Bolan was expected to return home after a few days at Emory University Hospital. She first saw a flier about Sarah in September at the elementary school where two of her children are students. Sarah attends the same school.

Bolan knew she had the same blood type as the little girl, so she called the number on the flier that evening.

Sarah's parents, Lori and Joe Dickman, had added Sarah's name to a national waiting list for transplant recipients after learning that neither parent was a match to donate a kidney. The flier was just a shot in the dark.

The Dickmans received two calls from people interested in donating a kidney. Both were tested, and Bolan was the better match. The Dickmans were relieved because Sarah's condition was quickly deteriorating.

She was put on dialysis in September, the same month the flier went up. She often left school early because her failing kidneys made her exhausted and irritable.

"We definitely need more people like Laura in the world," Lori Dickman said.

Joe Dickman wants to add his name to living donor lists so that he can help someone else. It's the least he can do to repay Bolan for saving his daughter, he said.

"A thank-you doesn't fit for what she's doing," Joe Dickman said of Bolan. "She can call me at four in the morning for a gallon of milk. I don't care. I'm indebted to her for life."

Friday, February 22, 2008

Gray Wolves Make a Comeback

The gray wolf of Yellowstone National Park has come back! On February 21, the Department of the Interior announced a plan to remove the gray wolf population in the Northern Rockies from the endangered species list. They say its recovery from endangerment is complete.

A Close Call
In the 1930s, a government
program allowed widespread
poisoning of wolves,which
nearly wiped out the
species. .The animal was added to
the list in 1974 after
its population hit an
all-time low. The end-
angered status allows
wolves to be killed,
legally, if they have
attacked livestock.
By the late 1980s,
ranchers and wildlife
agents had legally
killed about 700 wolves.
In 1995, the animals were
facing extinction. That
year, in an effort to give
the population a boost,
officials introduced 66
gray wolves to the Yellowstone
National Park in Idaho, Montana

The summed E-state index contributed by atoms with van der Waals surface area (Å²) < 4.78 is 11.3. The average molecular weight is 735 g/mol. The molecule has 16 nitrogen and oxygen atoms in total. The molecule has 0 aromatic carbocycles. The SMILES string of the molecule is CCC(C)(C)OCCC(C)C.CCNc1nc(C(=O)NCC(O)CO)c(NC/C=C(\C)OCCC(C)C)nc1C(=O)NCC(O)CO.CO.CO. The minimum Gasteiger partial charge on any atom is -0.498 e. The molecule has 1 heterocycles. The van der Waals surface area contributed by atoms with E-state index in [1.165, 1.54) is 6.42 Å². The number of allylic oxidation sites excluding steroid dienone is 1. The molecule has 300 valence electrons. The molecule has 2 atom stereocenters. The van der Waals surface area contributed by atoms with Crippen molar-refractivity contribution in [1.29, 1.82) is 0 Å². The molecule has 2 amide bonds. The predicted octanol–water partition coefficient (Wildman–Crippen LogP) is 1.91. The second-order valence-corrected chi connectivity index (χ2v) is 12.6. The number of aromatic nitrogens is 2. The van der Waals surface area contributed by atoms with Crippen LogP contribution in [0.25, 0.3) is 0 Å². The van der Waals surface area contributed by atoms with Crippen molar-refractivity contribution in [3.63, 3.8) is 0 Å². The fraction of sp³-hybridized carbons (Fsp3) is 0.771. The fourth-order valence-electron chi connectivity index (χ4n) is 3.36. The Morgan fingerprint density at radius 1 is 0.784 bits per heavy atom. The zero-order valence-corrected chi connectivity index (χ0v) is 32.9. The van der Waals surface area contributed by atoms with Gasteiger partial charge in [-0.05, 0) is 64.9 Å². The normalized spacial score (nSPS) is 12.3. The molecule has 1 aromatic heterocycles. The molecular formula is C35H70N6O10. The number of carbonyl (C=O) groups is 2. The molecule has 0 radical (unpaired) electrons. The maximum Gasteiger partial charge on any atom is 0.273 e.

and Wyoming. Seven years later,
there were more than 600 gray
wolves in the area.. Today,
there are an estimated 1,545.

In the last 20 years, $24 million dollars in federal funds have been spent on bringing the wolf population back. Officials say the population increase is enough to warrant taking the animals off the list. "Gray wolves in the Northern Rocky Mountains are thriving and no longer require the protection of the Endangered Species Act," said Lyle Laverty, deputy secretary for the Department of the Interior. "The wolf's recovery in the Northern Rocky Mountains is a conservation success story."

Good News?
Not everyone agrees. Environmental groups believe that the gray wolf population should have reached at least 2,000 before it lost federal protection. Wildlife protection organizations plan to appeal the decision. But officials stand by their recommendation. "The more of something you have, the less valuable each individual piece becomes," said Ed Bangs, director of wolf recovery for the Fish and Wildlife Service. "If you have more wolves than you have now, it's really going to start causing a lot of problems."

Yellowstone area ranchers and farmer couldn't be happier. Many have lost hundreds of sheep and cattle to the wolves and are hoping the delisting will help them better handle the predators. The number of domestic animals killed by gray wolves has more than doubled since the wolves were reintroduced into the area. "I believe that any wolf on any given night, if there happens to be a calf there, they will kill it," said Randy Petrich, a rancher from Montana. "We need to be trapping them, shooting them--as many as possible." Hunting will be allowed as early as this fall.
Still ProtectedMontana, Idaho and Wyoming all plan to maintain their gray wolf population to be between 900 and 1,250. "The last thing any of the states want is for wolves to be re-listed by the federal government," said Daniel Pletscher, director of the University of Montana's wildlife biology program. The animals will also continue to be monitored by the federal government.

Still Protected
Montana, Idaho and Wyoming all plan to maintain their gray wolf population to be between 900 and 1,250. "The last thing any of the states want is for wolves to be re-listed by the federal government," said Daniel Pletscher, director of the University of Montana's wildlife biology program. The animals will also continue to be monitored by the federal government.